In 2001, Johnson Cirius was one of the many children living in Saint Marc, Haiti who struggled each day with poverty. As the son of a woman who sold clothes in the market to make ends meet, Johnson lived in a small, two-room house with his five stepbrothers and sisters. There was no running water or electricity. There was very little food to go around.
“Growing up, my modest childhood always served as a source of motivation and determination,” Johnson explained. “Miserable lodging, hunger, loneliness, and many other setbacks combined to make life difficult.”
That same year, the Mortel High Hopes for Haiti Foundation opened Les Bons Samaritains (LBS), a primary school that would become the first of a group of schools focused on providing a quality education to the poorest of the poor in Saint Marc, Haiti.
As the doors opened to welcome 65 kindergarteners, Johnson’s life was changed because he was one of the 5-year-olds who walked through those doors that hopeful day.
“When I started school, things got better for me and my family,” Johnson said. “Although I had to walk 30 minutes to get to school every day, the education was good and I didn’t have to worry about finding something to eat because I got to eat at school.”
At a young age, Johnson fully understood the advantage he was given and was grateful for the opportunity to attend LBS.
“For other children, they would go home from school and look for food to eat, but I was lucky and got to play after school because I was already fed,” he added.
As a student of LBS, Johnson was provided free tuition, daily meals, school supplies, medical care, dental and vision care, and character formation. For a child living in the poorest country in the western hemisphere where just over 47% of the population is illiterate, this was a life changing opportunity—and he took full advantage of the situation.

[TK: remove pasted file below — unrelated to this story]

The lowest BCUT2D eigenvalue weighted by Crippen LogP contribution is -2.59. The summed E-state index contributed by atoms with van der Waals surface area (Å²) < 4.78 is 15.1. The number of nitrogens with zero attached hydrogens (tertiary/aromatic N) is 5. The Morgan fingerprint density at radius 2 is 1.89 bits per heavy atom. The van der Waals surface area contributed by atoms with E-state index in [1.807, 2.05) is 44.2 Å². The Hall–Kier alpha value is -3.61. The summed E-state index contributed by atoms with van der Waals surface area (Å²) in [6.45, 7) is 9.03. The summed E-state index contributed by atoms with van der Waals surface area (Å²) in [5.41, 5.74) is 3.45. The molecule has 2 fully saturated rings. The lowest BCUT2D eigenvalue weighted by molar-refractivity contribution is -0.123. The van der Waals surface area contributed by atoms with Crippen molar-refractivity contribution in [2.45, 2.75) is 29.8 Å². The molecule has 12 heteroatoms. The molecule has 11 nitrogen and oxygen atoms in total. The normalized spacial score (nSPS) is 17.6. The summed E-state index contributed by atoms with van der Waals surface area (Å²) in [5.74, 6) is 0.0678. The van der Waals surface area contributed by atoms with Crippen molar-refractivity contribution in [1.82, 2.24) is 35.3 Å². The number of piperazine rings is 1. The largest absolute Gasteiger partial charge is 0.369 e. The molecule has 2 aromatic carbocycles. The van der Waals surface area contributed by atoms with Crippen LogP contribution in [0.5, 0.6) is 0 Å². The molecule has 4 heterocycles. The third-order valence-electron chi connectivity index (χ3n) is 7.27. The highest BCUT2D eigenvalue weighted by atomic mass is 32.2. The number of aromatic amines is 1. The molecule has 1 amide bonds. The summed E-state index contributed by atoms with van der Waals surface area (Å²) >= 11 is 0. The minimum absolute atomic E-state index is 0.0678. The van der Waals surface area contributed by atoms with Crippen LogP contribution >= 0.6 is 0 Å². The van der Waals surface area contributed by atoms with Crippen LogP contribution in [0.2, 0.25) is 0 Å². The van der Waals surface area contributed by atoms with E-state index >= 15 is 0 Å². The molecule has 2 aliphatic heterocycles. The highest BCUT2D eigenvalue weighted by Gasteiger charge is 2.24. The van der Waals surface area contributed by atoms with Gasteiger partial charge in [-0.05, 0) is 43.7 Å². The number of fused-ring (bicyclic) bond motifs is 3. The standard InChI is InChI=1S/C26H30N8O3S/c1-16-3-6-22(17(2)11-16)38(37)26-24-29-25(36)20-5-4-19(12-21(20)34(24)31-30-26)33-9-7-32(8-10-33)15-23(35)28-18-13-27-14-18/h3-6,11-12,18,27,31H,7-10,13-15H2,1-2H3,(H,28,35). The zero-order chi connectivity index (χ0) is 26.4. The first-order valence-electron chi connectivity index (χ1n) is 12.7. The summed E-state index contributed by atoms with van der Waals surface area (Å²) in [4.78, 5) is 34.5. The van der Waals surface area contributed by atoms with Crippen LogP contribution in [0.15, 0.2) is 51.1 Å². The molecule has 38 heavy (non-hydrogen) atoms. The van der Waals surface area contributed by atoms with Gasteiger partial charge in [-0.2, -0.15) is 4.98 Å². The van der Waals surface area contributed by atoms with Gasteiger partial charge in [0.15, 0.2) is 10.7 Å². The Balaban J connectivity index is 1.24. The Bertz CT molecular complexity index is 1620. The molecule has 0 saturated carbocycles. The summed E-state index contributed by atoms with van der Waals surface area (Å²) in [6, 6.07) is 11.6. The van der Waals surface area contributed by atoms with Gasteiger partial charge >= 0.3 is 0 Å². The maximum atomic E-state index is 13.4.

Johnson worked very hard in school and was always at the top of his class.
“We learned principles that put us on a good path for life. My first-grade teacher, Ritha, really helped me and encouraged me to do well and to work hard in school. I wanted to work hard in school and keep my place at the top of the class.”
As the High Hopes for Haiti educational system expanded to include College James M. Stine, a secondary school, Johnson continued his education and flourished. He graduated from James Stine in 2015 and is a proud member of the first graduating class of the High Hopes for Haiti education system.
Dr. Rodrigue Mortel, the Founder and President of the organization, said that Johnson represents one of the successes of what has been created in Saint Marc.
“Johnson is one of the first students to go through our entire program,” explained Dr. Mortel. “He is one of the first fruits of the program and to watch him continue his education and plan for his future, which includes giving back to his native Haiti brings us great satisfaction and joy.”
Currently, Johnson is attending college in Florida where he is studying computer science and economics. Upon finishing his studies, he will gain experience in his field of study and will work towards becoming a CEO of a United States-based company.
“My goal is to someday return to Haiti where I can use my education, skills and experience to pour back into my native country including the community that gifted me the opportunity to become educated. It was the gift of education at a very early age that empowered me to work hard and pushed me to succeed.”
While Johnson cultivates and prepares for a successful future that will eventually take him back to Haiti, he recently joined our sponsorship family and is supporting a student in our preschool this year! This way, he is providing this child with the same hope and opportunity that he was given starting nearly two decades ago.